On January 19, 1993, this court decided Stoesser v. Shore Drive Partnership, 172 Wis.2d 660, 494 N.W.2d 204 (1993). On March 25, 1993, more than one year after the entry of the stipulated final order, the Association filed a motion pursuant to sec. 806.07, Stats., seeking relief from the stipulated order. Section 806.07(1)(f) gives circuit courts discretion to relieve a party from a judgment, order, or stipulation if "[a] prior judgment upon which the judgment is based has been reversed or otherwise vacated." The Association argued that the final judgment in this case was based on de Nava, and that Stoesser "reversed or otherwise vacated" de Nava insofar as de Nava held that an easement could not convey riparian property rights to a nonriparian property owner. Therefore, according to the Association, Stoesser "reversed or otherwise vacated" the judgment upon which the stipulated order was based.

By order dated June 23, 1993, the circuit court denied the motion on the ground that any further modification of the judgment required the commencement of a new action. The Association then filed a motion to reconsider, arguing that sec. 806.07(f), Stats., and not a new action, was the proper mechanism for relief, because a new action would be barred by the doctrine of claim preclusion, formerly referred to as res judicata. 6 By order dated August 30, 1993, the circuit court denied the motion to reconsider on the ground that the original motion was untimely because it was filed more than one year after entry of the stipulated final judgment. The Association appealed from these orders.

In a published opinion, the court of appeals affirmed the orders of the circuit court, although it disagreed with the circuit court's reasoning. Schauer v. DeNeveu Homeowners Ass'n, Inc., 187 Wis.2d 32, 36-37, 522 N.W.2d 246 (Ct.App.1994). The court of appeals reasoned that the Association's request for relief from the stipulated final order was "essentially a request for relief from the parties' stipulation." Id. at 37, 522 N.W.2d 246. The court then opined that relief from a stipulation may be granted only if the moving party shows that the stipulation was the result of fraud, mistake, or misrepresentation. Id. (citing Burmeister v. Vondrachek, 86 Wis.2d 650, 664, 273 N.W.2d 242 (1979)). Because the Association did not allege that the stipulation was the product of fraud, mistake, or misrepresentation, the court of appeals concluded that the Association had failed to state a ground for relief from the final order. Id. Pursuant to sec. 809.62, Stats., the Association petitioned this court for review, which was granted. We affirm the decision of the court of appeals, but we do so on grounds different from those stated by the court of appeals.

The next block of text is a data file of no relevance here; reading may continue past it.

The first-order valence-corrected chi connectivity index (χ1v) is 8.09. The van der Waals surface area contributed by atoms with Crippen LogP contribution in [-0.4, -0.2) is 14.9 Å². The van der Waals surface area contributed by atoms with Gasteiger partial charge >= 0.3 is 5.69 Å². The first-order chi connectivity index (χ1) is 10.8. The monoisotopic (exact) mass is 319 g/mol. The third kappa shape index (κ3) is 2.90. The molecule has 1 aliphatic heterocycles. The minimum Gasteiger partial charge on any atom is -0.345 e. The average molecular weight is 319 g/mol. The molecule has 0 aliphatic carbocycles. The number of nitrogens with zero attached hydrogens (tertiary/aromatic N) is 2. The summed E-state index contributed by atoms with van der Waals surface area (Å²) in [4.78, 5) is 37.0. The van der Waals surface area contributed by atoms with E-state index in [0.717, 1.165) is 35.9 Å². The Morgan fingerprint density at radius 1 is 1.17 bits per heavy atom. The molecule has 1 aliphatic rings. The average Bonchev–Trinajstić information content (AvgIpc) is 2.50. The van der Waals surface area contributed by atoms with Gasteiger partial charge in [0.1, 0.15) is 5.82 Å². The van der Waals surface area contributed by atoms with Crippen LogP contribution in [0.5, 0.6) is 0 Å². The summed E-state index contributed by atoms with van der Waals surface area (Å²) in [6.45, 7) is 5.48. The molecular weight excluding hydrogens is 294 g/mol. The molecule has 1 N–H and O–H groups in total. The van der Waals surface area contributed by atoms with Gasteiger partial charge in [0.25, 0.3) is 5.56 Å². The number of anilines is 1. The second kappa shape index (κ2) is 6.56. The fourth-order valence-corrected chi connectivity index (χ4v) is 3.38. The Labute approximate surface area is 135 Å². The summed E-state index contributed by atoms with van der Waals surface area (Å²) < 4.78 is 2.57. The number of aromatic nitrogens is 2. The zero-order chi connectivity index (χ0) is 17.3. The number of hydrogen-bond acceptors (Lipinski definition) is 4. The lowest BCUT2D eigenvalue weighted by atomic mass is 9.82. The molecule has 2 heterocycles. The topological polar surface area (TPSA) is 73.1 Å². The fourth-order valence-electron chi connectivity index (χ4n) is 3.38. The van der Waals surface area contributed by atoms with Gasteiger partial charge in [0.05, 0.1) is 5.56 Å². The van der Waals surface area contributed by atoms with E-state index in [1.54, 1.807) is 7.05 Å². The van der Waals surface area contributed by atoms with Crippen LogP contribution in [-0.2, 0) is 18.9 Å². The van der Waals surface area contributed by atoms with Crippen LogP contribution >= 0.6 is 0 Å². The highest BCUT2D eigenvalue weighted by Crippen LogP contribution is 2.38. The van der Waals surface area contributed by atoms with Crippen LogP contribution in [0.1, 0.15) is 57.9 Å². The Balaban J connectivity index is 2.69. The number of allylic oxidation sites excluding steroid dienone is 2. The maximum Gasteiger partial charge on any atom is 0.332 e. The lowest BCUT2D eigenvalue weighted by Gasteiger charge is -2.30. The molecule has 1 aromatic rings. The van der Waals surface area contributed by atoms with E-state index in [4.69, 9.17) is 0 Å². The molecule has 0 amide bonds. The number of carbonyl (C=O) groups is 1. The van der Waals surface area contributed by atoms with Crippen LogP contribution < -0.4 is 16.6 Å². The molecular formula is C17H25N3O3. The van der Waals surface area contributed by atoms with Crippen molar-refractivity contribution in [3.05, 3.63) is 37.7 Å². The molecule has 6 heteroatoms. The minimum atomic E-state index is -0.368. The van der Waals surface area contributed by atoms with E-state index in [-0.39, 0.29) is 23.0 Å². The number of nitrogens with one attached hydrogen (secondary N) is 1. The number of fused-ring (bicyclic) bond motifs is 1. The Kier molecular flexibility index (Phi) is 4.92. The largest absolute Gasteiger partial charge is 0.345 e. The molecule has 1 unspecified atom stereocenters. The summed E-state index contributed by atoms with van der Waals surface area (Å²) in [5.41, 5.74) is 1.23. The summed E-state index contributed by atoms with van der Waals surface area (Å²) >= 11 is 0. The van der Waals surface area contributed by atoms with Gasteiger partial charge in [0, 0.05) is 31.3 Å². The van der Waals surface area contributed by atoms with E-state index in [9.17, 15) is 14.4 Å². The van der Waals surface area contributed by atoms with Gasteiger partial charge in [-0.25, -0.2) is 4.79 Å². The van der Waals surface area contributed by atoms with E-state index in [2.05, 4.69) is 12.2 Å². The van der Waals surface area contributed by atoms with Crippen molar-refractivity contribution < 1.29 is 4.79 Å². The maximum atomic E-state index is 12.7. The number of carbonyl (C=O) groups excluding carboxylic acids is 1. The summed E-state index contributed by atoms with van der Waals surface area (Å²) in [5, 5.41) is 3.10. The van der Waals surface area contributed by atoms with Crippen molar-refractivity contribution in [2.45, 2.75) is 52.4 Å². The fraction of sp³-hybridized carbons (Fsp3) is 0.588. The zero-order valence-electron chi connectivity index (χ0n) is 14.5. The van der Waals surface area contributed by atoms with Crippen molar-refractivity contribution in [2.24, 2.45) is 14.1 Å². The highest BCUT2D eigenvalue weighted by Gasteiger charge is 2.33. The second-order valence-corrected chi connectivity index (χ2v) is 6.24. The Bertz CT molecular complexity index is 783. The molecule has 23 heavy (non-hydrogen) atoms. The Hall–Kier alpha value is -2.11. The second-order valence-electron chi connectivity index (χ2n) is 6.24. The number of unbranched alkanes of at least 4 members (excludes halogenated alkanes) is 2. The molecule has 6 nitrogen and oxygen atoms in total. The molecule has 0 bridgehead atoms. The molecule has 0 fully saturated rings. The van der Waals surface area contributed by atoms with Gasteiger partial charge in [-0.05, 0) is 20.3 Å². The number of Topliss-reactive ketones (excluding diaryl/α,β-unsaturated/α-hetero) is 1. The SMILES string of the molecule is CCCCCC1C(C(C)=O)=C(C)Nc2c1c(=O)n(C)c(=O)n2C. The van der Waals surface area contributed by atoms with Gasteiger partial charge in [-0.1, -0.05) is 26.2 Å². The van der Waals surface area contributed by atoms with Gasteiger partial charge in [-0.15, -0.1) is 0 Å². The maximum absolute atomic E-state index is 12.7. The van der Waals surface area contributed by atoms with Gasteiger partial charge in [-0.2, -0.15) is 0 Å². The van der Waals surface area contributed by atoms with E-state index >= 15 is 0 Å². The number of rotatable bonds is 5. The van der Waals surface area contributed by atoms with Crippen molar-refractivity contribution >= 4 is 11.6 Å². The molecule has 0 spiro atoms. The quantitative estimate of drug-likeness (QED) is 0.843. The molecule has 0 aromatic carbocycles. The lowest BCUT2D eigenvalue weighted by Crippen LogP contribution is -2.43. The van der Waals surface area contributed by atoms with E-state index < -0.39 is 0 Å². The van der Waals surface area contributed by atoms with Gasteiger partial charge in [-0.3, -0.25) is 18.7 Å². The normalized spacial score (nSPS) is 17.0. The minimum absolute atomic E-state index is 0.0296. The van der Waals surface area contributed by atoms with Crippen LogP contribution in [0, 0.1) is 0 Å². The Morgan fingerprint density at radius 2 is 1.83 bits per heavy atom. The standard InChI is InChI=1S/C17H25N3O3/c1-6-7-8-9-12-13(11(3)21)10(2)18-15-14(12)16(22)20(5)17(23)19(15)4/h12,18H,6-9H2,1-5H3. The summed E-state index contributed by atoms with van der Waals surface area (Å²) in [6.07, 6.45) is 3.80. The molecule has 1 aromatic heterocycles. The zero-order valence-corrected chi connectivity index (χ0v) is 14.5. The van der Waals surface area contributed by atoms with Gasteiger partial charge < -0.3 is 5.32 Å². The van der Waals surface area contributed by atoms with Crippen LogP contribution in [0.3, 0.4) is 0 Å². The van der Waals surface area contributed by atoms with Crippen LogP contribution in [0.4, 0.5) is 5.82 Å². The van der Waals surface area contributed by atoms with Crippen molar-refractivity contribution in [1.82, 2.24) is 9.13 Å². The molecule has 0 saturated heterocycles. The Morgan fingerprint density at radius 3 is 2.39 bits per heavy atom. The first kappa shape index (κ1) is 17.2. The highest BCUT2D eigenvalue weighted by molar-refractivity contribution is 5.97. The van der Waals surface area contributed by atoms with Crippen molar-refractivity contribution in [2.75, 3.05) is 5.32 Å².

This case requires an interpretation of sec. 806.07(1), Stats. The interpretation of a statute is a question of law, which this court reviews de novo. Ball v. District No. 4, Area Board, 117 Wis.2d 529, 537, 345 N.W.2d 389 (1984). This case also requires a determination of whether the circuit court erroneously exercised its discretion in denying relief under sec. 806.07(1). Nelson v. Taff, 175 Wis.2d 178, 187, 499 N.W.2d 685 (Ct.App.1993) (citing State ex rel. M.L.B. v. D.G.H., 122 Wis.2d 536, 541, 363 N.W.2d 419 (1985)). Generally, we will look for reasons to sustain a circuit court's discretionary decision. Loomans v. Milwaukee Mut. Ins. Co., 38 Wis.2d 656, 662, 158 N.W.2d 318, 320 (1968). We may sustain a circuit court's decision to deny relief under sec. 806.07, even though the circuit court's reasoning may have been erroneous or inadequately expressed. See Mueller v. Mizia, 33 Wis.2d 311, 318, 147 N.W.2d 269 (1967). "Whether the ground assigned by the trial judge ... is correct is immaterial if, in fact, the ruling is correct and the record reveals a factual underpinning that would support the proper findings." Id.

The Association argues that the court of appeals erred in holding that relief from a stipulation may be granted only if the moving party shows that the stipulation was the result of fraud, mistake, or misrepresentation. Schauer, 187 Wis.2d at 37, 522 N.W.2d 246 (citing Burmeister, 86 Wis.2d at 664, 273 N.W.2d 242). We agree. In Burmeister, we stated that "[r]elief from a stipulation may be granted where the moving party shows that the stipulation was agreed to because of fraud, mistake, or misrepresentation." Id. at 664, 273 N.W.2d 242. We did not...

To continue reading

Request your trial
40 cases
  • Martindale v. Ripp
    • United States
    • Wisconsin Supreme Court
    • July 12, 2001
    ...we generally look for reasons to sustain a circuit court's determination on discretionary matters. Schauer v. DeNeveu Homeowners Ass'n, 194 Wis. 2d 62, 71, 533 N.W.2d 470 (1995). ¶ 98. Although the majority in this case professes to adhere to this standard of review, it nonetheless fails to......
  • Tetra Tech EC, Inc. v. Wis. Dep't of Revenue
    • United States
    • Wisconsin Supreme Court
    • June 26, 2018
    ...by the court in making its adjudication has been subsequently overruled in an unrelated proceeding." Schauer v. DeNeveu Homeowner's Ass'n, Inc., 194 Wis.2d 62, 75, 533 N.W.2d 470 (1995).49 True, as Justice Ziegler observed, Schauer specifically addressed the circumstance in which "[a] prior......
  • Sukala v. Heritage Mut. Ins. Co.
    • United States
    • Wisconsin Supreme Court
    • June 22, 2005
    ...166 Wis. 2d at 103). ¶ 26. The rule announced in De Filippis was expressly adopted by this court in Schauer v. DeNeveu Homeowners Association, 194 Wis. 2d 62, 74-75, 533 N.W.2d 470 (1995). "The statute does not authorize relief from a judgment on the ground that the law applied by the court......
  • Murphy v. Holland
    • United States
    • Wisconsin Court of Appeals
    • December 16, 2021
    ...we will generally search the record for reasons to sustain the court's discretionary decision. See Schauer v. DeNeveu Homeowners Ass'n , 194 Wis. 2d 62, 71, 533 N.W.2d 470 (1995). Here, when we examine the 2020 judgment in its entirety together with the record, we find ample reasons to sust......
  • Request a trial to view additional results

VLEX uses login cookies to provide you with a better browsing experience. If you click on 'Accept' or continue browsing this site we consider that you accept our cookie policy. ACCEPT